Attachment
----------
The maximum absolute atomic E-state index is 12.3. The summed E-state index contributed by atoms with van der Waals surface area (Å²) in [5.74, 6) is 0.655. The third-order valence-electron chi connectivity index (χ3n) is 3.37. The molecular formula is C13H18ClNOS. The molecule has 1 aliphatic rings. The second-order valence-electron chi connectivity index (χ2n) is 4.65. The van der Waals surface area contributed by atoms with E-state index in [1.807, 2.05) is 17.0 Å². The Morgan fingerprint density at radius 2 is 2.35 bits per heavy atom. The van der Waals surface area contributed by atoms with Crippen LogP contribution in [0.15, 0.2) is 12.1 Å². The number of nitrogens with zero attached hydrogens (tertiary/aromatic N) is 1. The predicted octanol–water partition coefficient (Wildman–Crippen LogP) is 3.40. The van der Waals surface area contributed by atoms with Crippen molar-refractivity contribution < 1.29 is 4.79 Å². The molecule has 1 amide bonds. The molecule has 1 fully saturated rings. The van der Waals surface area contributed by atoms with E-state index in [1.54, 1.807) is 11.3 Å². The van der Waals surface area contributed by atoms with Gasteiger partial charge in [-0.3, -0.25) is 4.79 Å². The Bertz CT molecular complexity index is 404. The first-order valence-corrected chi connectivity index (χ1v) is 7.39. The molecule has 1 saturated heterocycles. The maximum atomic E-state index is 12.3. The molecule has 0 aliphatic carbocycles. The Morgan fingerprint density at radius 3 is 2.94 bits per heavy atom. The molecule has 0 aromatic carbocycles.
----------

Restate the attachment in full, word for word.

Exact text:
The maximum absolute atomic E-state index is 12.3. The summed E-state index contributed by atoms with van der Waals surface area (Å²) in [5.74, 6) is 0.655. The third-order valence-electron chi connectivity index (χ3n) is 3.37. The molecular formula is C13H18ClNOS. The molecule has 1 aliphatic rings. The second-order valence-electron chi connectivity index (χ2n) is 4.65. The van der Waals surface area contributed by atoms with E-state index in [1.807, 2.05) is 17.0 Å². The Morgan fingerprint density at radius 2 is 2.35 bits per heavy atom. The van der Waals surface area contributed by atoms with Crippen LogP contribution in [0.15, 0.2) is 12.1 Å². The number of nitrogens with zero attached hydrogens (tertiary/aromatic N) is 1. The predicted octanol–water partition coefficient (Wildman–Crippen LogP) is 3.40. The van der Waals surface area contributed by atoms with Crippen molar-refractivity contribution < 1.29 is 4.79 Å². The molecule has 1 amide bonds. The molecule has 1 fully saturated rings. The van der Waals surface area contributed by atoms with E-state index in [1.54, 1.807) is 11.3 Å². The van der Waals surface area contributed by atoms with Gasteiger partial charge in [-0.3, -0.25) is 4.79 Å². The Bertz CT molecular complexity index is 404. The first-order valence-corrected chi connectivity index (χ1v) is 7.39. The molecule has 1 saturated heterocycles. The maximum atomic E-state index is 12.3. The molecule has 0 aliphatic carbocycles. The Morgan fingerprint density at radius 3 is 2.94 bits per heavy atom. The molecule has 0 aromatic carbocycles.